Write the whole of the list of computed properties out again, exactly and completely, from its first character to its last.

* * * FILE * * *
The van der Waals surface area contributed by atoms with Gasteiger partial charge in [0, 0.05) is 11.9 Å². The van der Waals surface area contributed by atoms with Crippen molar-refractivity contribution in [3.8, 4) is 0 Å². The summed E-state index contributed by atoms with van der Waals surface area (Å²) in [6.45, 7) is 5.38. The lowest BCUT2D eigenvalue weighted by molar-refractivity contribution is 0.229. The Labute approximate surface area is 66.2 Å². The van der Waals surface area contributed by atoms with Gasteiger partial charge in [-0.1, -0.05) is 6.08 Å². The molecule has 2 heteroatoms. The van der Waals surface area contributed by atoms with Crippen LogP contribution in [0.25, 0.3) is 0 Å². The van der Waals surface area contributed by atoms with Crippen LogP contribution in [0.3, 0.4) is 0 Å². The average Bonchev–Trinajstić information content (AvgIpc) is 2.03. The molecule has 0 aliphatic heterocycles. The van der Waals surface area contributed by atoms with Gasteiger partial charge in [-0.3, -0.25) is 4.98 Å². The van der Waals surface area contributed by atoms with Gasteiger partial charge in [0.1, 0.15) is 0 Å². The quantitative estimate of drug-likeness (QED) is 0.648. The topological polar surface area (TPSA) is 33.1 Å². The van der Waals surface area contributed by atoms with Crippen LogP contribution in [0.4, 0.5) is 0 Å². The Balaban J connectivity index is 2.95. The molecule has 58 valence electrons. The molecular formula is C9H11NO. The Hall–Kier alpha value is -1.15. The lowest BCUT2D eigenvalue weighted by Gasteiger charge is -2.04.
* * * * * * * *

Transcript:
The van der Waals surface area contributed by atoms with Gasteiger partial charge in [0, 0.05) is 11.9 Å². The van der Waals surface area contributed by atoms with Crippen molar-refractivity contribution in [3.8, 4) is 0 Å². The summed E-state index contributed by atoms with van der Waals surface area (Å²) in [6.45, 7) is 5.38. The lowest BCUT2D eigenvalue weighted by molar-refractivity contribution is 0.229. The Labute approximate surface area is 66.2 Å². The van der Waals surface area contributed by atoms with Gasteiger partial charge in [-0.1, -0.05) is 6.08 Å². The molecule has 2 heteroatoms. The van der Waals surface area contributed by atoms with Crippen LogP contribution in [0.25, 0.3) is 0 Å². The van der Waals surface area contributed by atoms with Crippen LogP contribution in [0.3, 0.4) is 0 Å². The average Bonchev–Trinajstić information content (AvgIpc) is 2.03. The molecule has 0 aliphatic heterocycles. The van der Waals surface area contributed by atoms with Gasteiger partial charge in [-0.3, -0.25) is 4.98 Å². The van der Waals surface area contributed by atoms with Gasteiger partial charge in [0.1, 0.15) is 0 Å². The quantitative estimate of drug-likeness (QED) is 0.648. The topological polar surface area (TPSA) is 33.1 Å². The van der Waals surface area contributed by atoms with Crippen LogP contribution in [0.4, 0.5) is 0 Å². The Balaban J connectivity index is 2.95. The molecule has 58 valence electrons. The molecular formula is C9H11NO. The Hall–Kier alpha value is -1.15. The lowest BCUT2D eigenvalue weighted by Gasteiger charge is -2.04.